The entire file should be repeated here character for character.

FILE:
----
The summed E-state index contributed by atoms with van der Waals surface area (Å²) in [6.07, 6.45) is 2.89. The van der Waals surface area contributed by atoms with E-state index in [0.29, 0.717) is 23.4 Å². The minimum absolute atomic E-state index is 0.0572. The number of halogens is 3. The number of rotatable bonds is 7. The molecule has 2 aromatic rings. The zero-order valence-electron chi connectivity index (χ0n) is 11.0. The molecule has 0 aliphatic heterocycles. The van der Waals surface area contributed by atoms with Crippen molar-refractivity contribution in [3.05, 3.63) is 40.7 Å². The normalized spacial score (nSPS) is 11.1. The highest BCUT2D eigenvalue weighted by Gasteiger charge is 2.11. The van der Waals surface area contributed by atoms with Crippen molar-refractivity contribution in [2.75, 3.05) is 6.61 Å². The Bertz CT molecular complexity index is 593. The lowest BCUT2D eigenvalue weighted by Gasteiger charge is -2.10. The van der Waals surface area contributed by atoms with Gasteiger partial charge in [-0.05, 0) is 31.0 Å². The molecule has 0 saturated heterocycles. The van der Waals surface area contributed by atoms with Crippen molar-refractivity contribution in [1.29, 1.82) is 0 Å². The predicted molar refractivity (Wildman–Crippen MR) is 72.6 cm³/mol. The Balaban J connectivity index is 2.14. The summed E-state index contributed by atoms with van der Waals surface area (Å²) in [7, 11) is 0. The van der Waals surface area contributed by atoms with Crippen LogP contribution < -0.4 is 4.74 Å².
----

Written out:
The summed E-state index contributed by atoms with van der Waals surface area (Å²) in [6.07, 6.45) is 2.89. The van der Waals surface area contributed by atoms with E-state index in [0.29, 0.717) is 23.4 Å². The minimum absolute atomic E-state index is 0.0572. The number of halogens is 3. The number of rotatable bonds is 7. The molecule has 2 aromatic rings. The zero-order valence-electron chi connectivity index (χ0n) is 11.0. The molecule has 0 aliphatic heterocycles. The van der Waals surface area contributed by atoms with Crippen molar-refractivity contribution in [3.05, 3.63) is 40.7 Å². The normalized spacial score (nSPS) is 11.1. The highest BCUT2D eigenvalue weighted by Gasteiger charge is 2.11. The van der Waals surface area contributed by atoms with Crippen molar-refractivity contribution in [2.75, 3.05) is 6.61 Å². The Bertz CT molecular complexity index is 593. The lowest BCUT2D eigenvalue weighted by Gasteiger charge is -2.10. The van der Waals surface area contributed by atoms with Gasteiger partial charge in [-0.05, 0) is 31.0 Å². The molecule has 0 saturated heterocycles. The van der Waals surface area contributed by atoms with Crippen molar-refractivity contribution in [1.29, 1.82) is 0 Å². The predicted molar refractivity (Wildman–Crippen MR) is 72.6 cm³/mol. The Balaban J connectivity index is 2.14. The summed E-state index contributed by atoms with van der Waals surface area (Å²) in [7, 11) is 0. The van der Waals surface area contributed by atoms with Crippen LogP contribution < -0.4 is 4.74 Å².